There is one big advantage to creating seafood from scratch: you can try and eliminate the things people don't want. "We polled a lot of consumers and one thing they didn't like about tuna was the smell," Sarno explains. "We wanted a 'sea smell' rather than a fishy one so we used seaweed and algae extracts." 

Sophie's Kitchen Vegan Shrimp. Image: Sophie's Kitchen

At Sophie's Kitchen, which has had its 'prawns' and 'smoked salmon' stocked in Sainsbury's for the past 12 months, the team is "brewing a lot of technology", according to Wang, with a new protein set to be launched "pretty soon". 

Wang also told just-food he is hoping to make the new product at Plant-Based Valley, a 600,000 sq ft manufacturing site based in north-east England and owned by entrepreneur and V-Bites founder Helen Mills.

The UK is the perfect place to test the water

The UK presents an attractive opportunity for plant-based manufacturers – the doors of the supermarket buyers are easily opened these days – but that doesn't make it an easy market to penetrate. "UK consumers are notoriously picky," says Wang, "especially when it comes to plant-based food. If you can make it here, you can make it anywhere." 

Equivalence with real seafood is essential if these brands are going to convince fish eaters to cut the cod or ditch the dab. "You need it to be exactly the same – and cheaper," Mansbridge notes. “If not, potential customers tend to be limited to vegans, vegetarians (and those curious to try these diets), plus the shoppers very interested in the environmental impact of their food choices.” 

The number of these is growing: according to YouGov research conducted for plant-based product manufacturer Quorn Foods, one in two UK consumers now chooses plant-based alternatives for environmental reasons. 

Muddy waters: Is there a clear choice for the ethical consumer?

In one sense, fish-free can be an easier sell to eco-conscious shoppers as they tend to be well-versed in issues such as over-fishing and are tuned in to things like MSC, a certification scheme for sustainable fishing. 

But for other consumers it can also be tricky knowing which fish is the sustainable option – some shoppers can end up struggling with certification, countries of origin and methods of catch. "Plant-based seafood takes out that guesswork," says Jen Lamy, sustainable seafood initiative manager at The Good Food Institute.

Consumers are also joining the dots between plastic pollution and sea life, with concerns rising over microplastics flowing through the food chain and onto their dinner plates. Mercury is another major worry, particularly amongst US shoppers.

Furthermore, manufacturers believe there are more green bullets they can spray, as the alternative meat brands have done, to help their cause.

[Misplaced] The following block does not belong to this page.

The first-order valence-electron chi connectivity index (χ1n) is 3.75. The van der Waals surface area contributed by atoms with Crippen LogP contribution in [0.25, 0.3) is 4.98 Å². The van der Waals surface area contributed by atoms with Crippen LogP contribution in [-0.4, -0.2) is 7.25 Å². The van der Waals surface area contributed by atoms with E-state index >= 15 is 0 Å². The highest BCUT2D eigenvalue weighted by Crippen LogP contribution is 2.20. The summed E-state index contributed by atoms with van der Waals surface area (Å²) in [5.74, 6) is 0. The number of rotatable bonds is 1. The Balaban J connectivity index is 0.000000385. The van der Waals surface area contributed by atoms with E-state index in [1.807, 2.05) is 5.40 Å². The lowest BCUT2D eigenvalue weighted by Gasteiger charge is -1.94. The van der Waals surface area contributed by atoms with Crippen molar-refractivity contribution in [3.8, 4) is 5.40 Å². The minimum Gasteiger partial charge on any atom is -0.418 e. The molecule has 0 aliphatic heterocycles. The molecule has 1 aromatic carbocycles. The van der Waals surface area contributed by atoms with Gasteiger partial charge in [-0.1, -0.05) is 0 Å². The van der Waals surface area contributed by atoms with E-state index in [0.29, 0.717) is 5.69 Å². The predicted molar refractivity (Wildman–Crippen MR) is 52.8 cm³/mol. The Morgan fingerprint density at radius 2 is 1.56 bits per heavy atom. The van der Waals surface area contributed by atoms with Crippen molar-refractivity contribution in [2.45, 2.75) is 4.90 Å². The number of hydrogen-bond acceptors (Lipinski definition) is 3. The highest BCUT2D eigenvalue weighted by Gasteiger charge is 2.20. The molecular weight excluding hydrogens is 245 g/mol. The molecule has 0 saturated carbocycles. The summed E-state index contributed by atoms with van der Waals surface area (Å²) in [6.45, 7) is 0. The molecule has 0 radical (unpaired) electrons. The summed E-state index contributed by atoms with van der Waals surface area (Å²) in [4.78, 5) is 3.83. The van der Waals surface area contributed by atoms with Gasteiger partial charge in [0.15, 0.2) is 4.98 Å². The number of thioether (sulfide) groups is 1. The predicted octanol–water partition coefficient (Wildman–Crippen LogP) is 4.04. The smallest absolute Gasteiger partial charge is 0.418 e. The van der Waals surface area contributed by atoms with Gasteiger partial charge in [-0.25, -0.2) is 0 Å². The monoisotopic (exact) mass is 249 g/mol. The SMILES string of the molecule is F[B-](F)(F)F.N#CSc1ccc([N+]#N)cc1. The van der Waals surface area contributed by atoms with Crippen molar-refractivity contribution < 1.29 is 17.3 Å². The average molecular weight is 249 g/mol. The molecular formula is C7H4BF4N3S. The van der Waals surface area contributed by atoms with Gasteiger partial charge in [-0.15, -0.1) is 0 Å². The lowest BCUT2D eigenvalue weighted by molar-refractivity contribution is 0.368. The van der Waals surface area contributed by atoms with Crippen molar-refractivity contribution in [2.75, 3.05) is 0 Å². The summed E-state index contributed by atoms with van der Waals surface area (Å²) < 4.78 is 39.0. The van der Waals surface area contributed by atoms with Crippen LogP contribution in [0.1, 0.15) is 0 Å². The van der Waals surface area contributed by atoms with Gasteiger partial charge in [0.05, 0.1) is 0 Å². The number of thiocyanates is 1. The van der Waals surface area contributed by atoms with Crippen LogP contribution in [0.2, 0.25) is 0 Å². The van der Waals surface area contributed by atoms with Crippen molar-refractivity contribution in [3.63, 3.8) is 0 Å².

The impact of beef and lamb in relation to climate change has been well documented, while chicken is also getting a kicking thanks to the sector's reliance on soya, a commodity that has been linked to deforestation and habitat destruction in parts of South America.

Fish farmers in the UK don't use anywhere near as much soya as poultry, pork and egg producers, for example; what's more, they seem to source far more 'deforestation-free' soya than their counterparts.

Somehow fish seem more environmentally friendly and less cruel, but it isn't that way.

An analysis of seven major supermarkets by UK-based sustainability consultants 3Keel found 31,366 tonnes of soya were used for salmon feed, of which 74% were certified sustainable; for pigs and poultry, the figures were 10% and 37% respectively.

But it isn't all good news: research at the Institute of Aquaculture in Stirling, Scotland, has shown that switching away from more traditional fish feed to plant-based feeds – such as soya – has "compromised" the nutritional value of the product, with omega-3 fatty acid content falling.

The environmental impacts of fish farming are more nuanced than, say, beef, but given the growth targets in place – the Scottish government wants to double the economic contribution of the sector to £3.6bn by 2030 – the industry will be in the public eye. 

And this is good news for those producing alternatives. "Somehow fish seem more environmentally friendly and less cruel, but it isn't that way," says Mansbridge.

There’s clearly a long way to go if plant-based seafood is to make anywhere near the same dent in the market compared to plant-based meat. But if these early signs are anything to go by, the potential is there.